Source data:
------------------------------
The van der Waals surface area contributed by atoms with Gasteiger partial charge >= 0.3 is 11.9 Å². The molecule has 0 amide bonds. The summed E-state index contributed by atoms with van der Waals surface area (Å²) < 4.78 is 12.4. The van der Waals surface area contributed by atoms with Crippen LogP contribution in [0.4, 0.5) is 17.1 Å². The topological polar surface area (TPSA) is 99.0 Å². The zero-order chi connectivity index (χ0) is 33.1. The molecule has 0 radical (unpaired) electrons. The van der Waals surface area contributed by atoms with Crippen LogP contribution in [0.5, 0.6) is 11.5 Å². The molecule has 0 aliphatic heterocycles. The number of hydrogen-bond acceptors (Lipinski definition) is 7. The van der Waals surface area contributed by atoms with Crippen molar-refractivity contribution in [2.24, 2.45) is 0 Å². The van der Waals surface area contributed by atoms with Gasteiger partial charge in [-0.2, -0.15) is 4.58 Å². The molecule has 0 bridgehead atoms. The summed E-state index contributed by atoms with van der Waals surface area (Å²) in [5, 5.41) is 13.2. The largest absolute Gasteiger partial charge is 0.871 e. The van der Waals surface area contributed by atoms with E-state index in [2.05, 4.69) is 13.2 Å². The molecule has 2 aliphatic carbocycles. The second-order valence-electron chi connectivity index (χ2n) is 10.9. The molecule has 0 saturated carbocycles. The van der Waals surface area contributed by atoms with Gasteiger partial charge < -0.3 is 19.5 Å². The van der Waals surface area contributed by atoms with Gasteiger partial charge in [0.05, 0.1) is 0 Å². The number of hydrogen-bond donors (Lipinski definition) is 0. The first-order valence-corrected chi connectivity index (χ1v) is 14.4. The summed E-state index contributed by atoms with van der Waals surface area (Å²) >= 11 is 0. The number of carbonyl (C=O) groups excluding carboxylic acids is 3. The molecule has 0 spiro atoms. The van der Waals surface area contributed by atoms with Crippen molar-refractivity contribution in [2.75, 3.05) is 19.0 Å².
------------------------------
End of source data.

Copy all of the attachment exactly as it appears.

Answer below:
The van der Waals surface area contributed by atoms with Gasteiger partial charge >= 0.3 is 11.9 Å². The molecule has 0 amide bonds. The summed E-state index contributed by atoms with van der Waals surface area (Å²) < 4.78 is 12.4. The van der Waals surface area contributed by atoms with Crippen LogP contribution in [0.4, 0.5) is 17.1 Å². The topological polar surface area (TPSA) is 99.0 Å². The zero-order chi connectivity index (χ0) is 33.1. The molecule has 0 radical (unpaired) electrons. The van der Waals surface area contributed by atoms with Crippen LogP contribution in [0.5, 0.6) is 11.5 Å². The molecule has 0 aliphatic heterocycles. The number of hydrogen-bond acceptors (Lipinski definition) is 7. The van der Waals surface area contributed by atoms with Crippen molar-refractivity contribution in [2.24, 2.45) is 0 Å². The van der Waals surface area contributed by atoms with Gasteiger partial charge in [-0.2, -0.15) is 4.58 Å². The molecule has 0 bridgehead atoms. The summed E-state index contributed by atoms with van der Waals surface area (Å²) in [5, 5.41) is 13.2. The largest absolute Gasteiger partial charge is 0.871 e. The van der Waals surface area contributed by atoms with E-state index in [2.05, 4.69) is 13.2 Å². The molecule has 2 aliphatic carbocycles. The second-order valence-electron chi connectivity index (χ2n) is 10.9. The molecule has 0 saturated carbocycles. The van der Waals surface area contributed by atoms with Gasteiger partial charge < -0.3 is 19.5 Å². The van der Waals surface area contributed by atoms with Gasteiger partial charge in [0.05, 0.1) is 0 Å². The number of hydrogen-bond donors (Lipinski definition) is 0. The first-order valence-corrected chi connectivity index (χ1v) is 14.4. The summed E-state index contributed by atoms with van der Waals surface area (Å²) >= 11 is 0. The number of carbonyl (C=O) groups excluding carboxylic acids is 3. The molecule has 0 spiro atoms. The van der Waals surface area contributed by atoms with Crippen molar-refractivity contribution in [2.75, 3.05) is 19.0 Å².